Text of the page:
For the second year in a row, Nestlé and Tim Hortons were the top companies behind branded plastic bottles, coffee cups, and lids and other plastic waste collected in shoreline cleanups across the country, Greenpeace Canada reported Tuesday.
Starbucks, McDonald's and the Coca-Cola Company rounded out the top five of the environmental advocacy group's list of plastic polluters.
"Year to year the general order can shift a bit, but overall it's those top usual suspects that we will keep seeing pop up," said Sarah King, head of Greenpeace Canada's oceans and plastics campaign.
"We know that all of the top five companies to date haven't made significant efforts to reduce [plastic] production. Their products are going to be in the environment until that happens."
King had noted previously that in many cases, the plastic waste is likely disposed of properly by consumers, but ends if the environment anyway, sometimes due to wind or storms.
The companies were named from 1,426 pieces of identifiably branded plastic out of 13,822 pieces of plastic waste collected and audited by 400 volunteers during shoreline cleanups between April and Sept. 21. The cleanups were organized by community groups participating in the global Break Free from Plastic movement in Halifax; Covehead, P.E.I.; Fredericton; Montreal; Toronto; Grimsby, Ont.; Broken Group Islands, B.C.; Vancouver and Victoria.
King said the primary goal of the brand audit was to "hold companies accountable for the plastic pollution problem that they continue to create."
But it's also intended to show Canadian governments how big a problem single-use plastics continue to be, as well as which items are problematic.
The top plastic items found this year were, in order:
Cigarette butts (not included in last year's audit)
Bottles and caps
Cups and lids
Straws and stir sticks
Food wrappers were abundant in Vancouver, which accounted for half the wrappers collected across Canada. Halifax was the top site for tampon applicators, where 235 were collected.
In response to the Greenpeace report, all brands told CBC News they were working to making their packaging more sustainable and reduce the amount that ends up in the environment:
Nestlé said it is speeding up efforts to eliminate unnecessary plastics and ensure all its packaging is recyclable or reusable by 2025. It added that in Canada, the company is "taking an active role in developing a well-functioning collection, sorting and recycling system so that all of our packaging gets recycled."
Tim Hortons said that since 1978, it has offered a discount, currently 10 cents, to encourage consumers to bring a reusable mug, and recently started marketing the practice and offering reusable cups for $1.99. It said it is moving to more recyclable and compostable items, including strawless lids, wooden stir sticks and compostable cutlery, and incorporating post-consumer recycled content into its cups and paper bags.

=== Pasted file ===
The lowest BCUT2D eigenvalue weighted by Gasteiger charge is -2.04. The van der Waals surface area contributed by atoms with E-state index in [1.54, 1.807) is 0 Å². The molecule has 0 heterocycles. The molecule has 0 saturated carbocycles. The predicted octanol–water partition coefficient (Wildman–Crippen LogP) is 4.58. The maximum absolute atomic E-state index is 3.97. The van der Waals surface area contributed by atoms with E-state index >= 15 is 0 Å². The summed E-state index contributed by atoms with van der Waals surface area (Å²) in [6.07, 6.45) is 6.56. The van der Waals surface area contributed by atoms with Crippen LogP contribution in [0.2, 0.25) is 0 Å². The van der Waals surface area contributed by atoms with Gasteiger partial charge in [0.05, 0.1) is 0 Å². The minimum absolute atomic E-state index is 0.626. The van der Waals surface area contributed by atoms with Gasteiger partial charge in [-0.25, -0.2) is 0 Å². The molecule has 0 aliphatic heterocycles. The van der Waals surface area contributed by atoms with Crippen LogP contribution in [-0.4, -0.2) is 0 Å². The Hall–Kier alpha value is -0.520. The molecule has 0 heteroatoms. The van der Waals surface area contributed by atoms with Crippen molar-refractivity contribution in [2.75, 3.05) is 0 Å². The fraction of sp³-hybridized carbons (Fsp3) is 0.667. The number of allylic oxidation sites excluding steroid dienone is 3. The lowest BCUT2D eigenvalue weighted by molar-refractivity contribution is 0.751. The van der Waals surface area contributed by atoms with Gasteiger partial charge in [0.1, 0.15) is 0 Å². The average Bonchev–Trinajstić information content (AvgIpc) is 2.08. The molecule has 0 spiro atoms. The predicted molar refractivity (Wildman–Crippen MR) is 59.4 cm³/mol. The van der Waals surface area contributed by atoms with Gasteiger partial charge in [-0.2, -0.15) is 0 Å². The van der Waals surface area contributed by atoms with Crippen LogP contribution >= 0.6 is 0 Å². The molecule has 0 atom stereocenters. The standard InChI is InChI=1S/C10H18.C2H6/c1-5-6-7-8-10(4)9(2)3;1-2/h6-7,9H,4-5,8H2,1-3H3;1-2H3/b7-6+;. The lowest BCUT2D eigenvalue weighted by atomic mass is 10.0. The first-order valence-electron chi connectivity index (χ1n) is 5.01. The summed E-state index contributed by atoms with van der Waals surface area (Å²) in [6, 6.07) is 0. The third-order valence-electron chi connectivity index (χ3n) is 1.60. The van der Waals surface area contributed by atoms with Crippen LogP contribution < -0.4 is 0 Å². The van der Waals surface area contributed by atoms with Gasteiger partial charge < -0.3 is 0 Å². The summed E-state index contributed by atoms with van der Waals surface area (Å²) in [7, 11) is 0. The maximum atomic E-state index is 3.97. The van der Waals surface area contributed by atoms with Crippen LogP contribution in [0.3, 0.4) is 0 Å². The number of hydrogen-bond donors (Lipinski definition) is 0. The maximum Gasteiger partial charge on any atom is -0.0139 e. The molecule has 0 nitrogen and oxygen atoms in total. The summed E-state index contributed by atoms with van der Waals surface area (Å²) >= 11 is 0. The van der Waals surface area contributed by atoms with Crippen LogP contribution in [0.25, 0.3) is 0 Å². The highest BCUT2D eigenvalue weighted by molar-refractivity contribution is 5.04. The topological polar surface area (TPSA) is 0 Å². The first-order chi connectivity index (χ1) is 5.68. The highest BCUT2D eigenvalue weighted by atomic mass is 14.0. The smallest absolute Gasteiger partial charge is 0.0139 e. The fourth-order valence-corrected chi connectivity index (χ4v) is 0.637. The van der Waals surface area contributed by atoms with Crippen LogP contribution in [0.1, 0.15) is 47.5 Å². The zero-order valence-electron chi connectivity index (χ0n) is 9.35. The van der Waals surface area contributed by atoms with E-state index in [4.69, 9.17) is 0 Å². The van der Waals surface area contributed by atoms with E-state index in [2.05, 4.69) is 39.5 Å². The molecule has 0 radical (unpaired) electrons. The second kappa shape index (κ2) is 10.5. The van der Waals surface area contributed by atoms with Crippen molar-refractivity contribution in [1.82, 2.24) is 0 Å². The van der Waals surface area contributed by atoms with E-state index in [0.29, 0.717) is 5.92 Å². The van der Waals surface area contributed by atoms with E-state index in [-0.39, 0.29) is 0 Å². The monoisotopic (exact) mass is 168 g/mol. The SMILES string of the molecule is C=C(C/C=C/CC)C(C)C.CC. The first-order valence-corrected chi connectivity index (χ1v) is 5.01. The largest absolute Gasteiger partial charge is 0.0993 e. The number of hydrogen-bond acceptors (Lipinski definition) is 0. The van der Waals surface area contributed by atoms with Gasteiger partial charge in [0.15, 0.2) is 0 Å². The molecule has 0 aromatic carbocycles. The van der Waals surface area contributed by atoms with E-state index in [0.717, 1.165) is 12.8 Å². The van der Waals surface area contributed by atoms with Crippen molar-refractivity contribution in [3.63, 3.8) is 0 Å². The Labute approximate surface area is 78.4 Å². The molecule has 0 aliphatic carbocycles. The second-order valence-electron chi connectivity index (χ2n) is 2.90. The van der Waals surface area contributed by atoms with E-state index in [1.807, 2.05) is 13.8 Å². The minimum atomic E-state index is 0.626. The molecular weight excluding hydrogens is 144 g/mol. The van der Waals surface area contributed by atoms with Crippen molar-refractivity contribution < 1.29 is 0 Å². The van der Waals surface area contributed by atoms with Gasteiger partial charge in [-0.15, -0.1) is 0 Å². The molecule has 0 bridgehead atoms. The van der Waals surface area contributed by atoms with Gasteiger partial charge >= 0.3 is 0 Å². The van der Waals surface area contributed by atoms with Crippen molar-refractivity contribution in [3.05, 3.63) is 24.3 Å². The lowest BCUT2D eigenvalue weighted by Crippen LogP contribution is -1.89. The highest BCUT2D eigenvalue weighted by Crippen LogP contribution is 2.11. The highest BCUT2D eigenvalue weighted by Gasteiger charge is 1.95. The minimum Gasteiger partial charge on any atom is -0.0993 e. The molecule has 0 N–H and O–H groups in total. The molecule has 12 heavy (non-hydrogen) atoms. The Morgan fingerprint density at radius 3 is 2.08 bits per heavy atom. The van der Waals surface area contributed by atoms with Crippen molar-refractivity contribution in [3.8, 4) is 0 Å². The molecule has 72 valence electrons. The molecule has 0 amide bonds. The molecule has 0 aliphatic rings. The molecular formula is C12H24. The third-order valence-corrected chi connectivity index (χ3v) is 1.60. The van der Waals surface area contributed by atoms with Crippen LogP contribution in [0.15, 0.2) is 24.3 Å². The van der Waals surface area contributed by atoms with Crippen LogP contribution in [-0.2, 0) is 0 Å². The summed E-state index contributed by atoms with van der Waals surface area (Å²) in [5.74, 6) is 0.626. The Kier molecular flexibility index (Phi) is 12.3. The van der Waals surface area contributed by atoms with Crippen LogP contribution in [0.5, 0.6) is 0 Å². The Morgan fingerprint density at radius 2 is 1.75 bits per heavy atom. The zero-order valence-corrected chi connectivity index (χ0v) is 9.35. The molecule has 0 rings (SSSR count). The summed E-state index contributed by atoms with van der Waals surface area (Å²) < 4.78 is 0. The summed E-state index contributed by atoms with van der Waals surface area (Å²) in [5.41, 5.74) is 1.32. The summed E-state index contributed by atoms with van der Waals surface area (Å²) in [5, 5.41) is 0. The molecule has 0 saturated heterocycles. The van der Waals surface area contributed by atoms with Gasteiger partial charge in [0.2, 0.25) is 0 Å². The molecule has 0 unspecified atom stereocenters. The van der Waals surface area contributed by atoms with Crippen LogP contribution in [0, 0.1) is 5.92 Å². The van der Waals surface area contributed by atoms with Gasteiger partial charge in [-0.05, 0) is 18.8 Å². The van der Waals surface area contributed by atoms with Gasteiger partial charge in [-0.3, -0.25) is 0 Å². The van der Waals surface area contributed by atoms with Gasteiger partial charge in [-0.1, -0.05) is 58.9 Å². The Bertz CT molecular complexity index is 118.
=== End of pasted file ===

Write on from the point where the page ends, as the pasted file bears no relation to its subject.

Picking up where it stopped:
McDonald's said that in January 2018, it committed to sourcing 100 per cent of guest packaging from renewable, recycled or certified sources by 2025, and to recycle guest packaging in all restaurants.
Coca-Cola said it plans to collect a bottle for every one it sells by 2030, and is actively working with partners to educate consumers to recycle their drink packaging properly.
King called the companies' recent moves to more sustainable packaging "baby steps" that aren't enough, given the scale of the plastic pollution problem.
While many companies have promised to make their packaging more recyclable, King noted that plastic bottles are "always a top polluter," even at remote sites like the Broken Group Islands, were more than 1,000 were collected.
"What's interesting about that is they're also theoretically one of the most recyclable," King added. "Just because a plastic is theoretically recyclable doesn't mean it's being collected and being recycled."
This year's audit also noted that many compostable materials, including paper straws, compostable dog waste bags, paper cups, compostable takeout containers and bioplastic and wooden cutlery were found, most of them intact with the exception of some paper products that were starting to break apart. King noted that many of the other items are designed to break down only in industrial composting facilities, not in the environment.
"In the short term, at least, they're still polluting," she said. "Again, it reinforces this need to move away from disposables altogether."
Will a plastic ban help?
So far, it's not clear whether plastic bans that are starting to come into force or companies voluntarily phasing out items like plastic straws have helped, King said, noting that many of those plastic items will persist in the environment for years.
The federal government has proposed a ban on single-use plastics, but hasn't said what items it will cover or when it will go into effect.
King thinks that will help, but says the ban needs to be comprehensive, covering all the items that are regularly found in the environment with reusable alternatives.
She hopes that will force companies to reduce their production of single-use plastic.
"It's not fair that the onus is totally on people not only to dispose of things properly … but then literally clean up the mess that's being made by large plastic polluters."